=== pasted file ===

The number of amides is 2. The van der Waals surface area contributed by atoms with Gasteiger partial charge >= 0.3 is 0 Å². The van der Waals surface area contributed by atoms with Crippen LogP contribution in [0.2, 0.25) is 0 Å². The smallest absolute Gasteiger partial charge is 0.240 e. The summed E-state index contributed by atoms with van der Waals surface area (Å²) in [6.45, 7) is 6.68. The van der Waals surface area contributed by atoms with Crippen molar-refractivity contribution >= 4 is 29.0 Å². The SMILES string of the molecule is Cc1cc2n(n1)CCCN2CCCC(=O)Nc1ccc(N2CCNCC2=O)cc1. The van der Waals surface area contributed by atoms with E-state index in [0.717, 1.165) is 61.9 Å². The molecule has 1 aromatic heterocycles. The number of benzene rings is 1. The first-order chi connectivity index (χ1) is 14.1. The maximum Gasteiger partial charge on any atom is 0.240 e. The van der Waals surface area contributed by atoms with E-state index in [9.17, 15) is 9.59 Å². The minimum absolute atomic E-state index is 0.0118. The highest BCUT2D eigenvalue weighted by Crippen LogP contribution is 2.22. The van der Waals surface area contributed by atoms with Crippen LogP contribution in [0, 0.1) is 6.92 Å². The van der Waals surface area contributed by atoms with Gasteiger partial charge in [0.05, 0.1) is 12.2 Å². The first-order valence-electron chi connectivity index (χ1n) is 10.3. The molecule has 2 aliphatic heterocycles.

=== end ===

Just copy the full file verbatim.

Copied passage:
The number of amides is 2. The van der Waals surface area contributed by atoms with Gasteiger partial charge >= 0.3 is 0 Å². The van der Waals surface area contributed by atoms with Crippen LogP contribution in [0.2, 0.25) is 0 Å². The smallest absolute Gasteiger partial charge is 0.240 e. The summed E-state index contributed by atoms with van der Waals surface area (Å²) in [6.45, 7) is 6.68. The van der Waals surface area contributed by atoms with Crippen molar-refractivity contribution >= 4 is 29.0 Å². The SMILES string of the molecule is Cc1cc2n(n1)CCCN2CCCC(=O)Nc1ccc(N2CCNCC2=O)cc1. The van der Waals surface area contributed by atoms with E-state index in [0.717, 1.165) is 61.9 Å². The molecule has 1 aromatic heterocycles. The number of benzene rings is 1. The first-order chi connectivity index (χ1) is 14.1. The maximum Gasteiger partial charge on any atom is 0.240 e. The van der Waals surface area contributed by atoms with E-state index in [9.17, 15) is 9.59 Å². The minimum absolute atomic E-state index is 0.0118. The highest BCUT2D eigenvalue weighted by Crippen LogP contribution is 2.22. The van der Waals surface area contributed by atoms with Crippen LogP contribution in [0, 0.1) is 6.92 Å². The van der Waals surface area contributed by atoms with Gasteiger partial charge in [0.05, 0.1) is 12.2 Å². The first-order valence-electron chi connectivity index (χ1n) is 10.3. The molecule has 2 aliphatic heterocycles.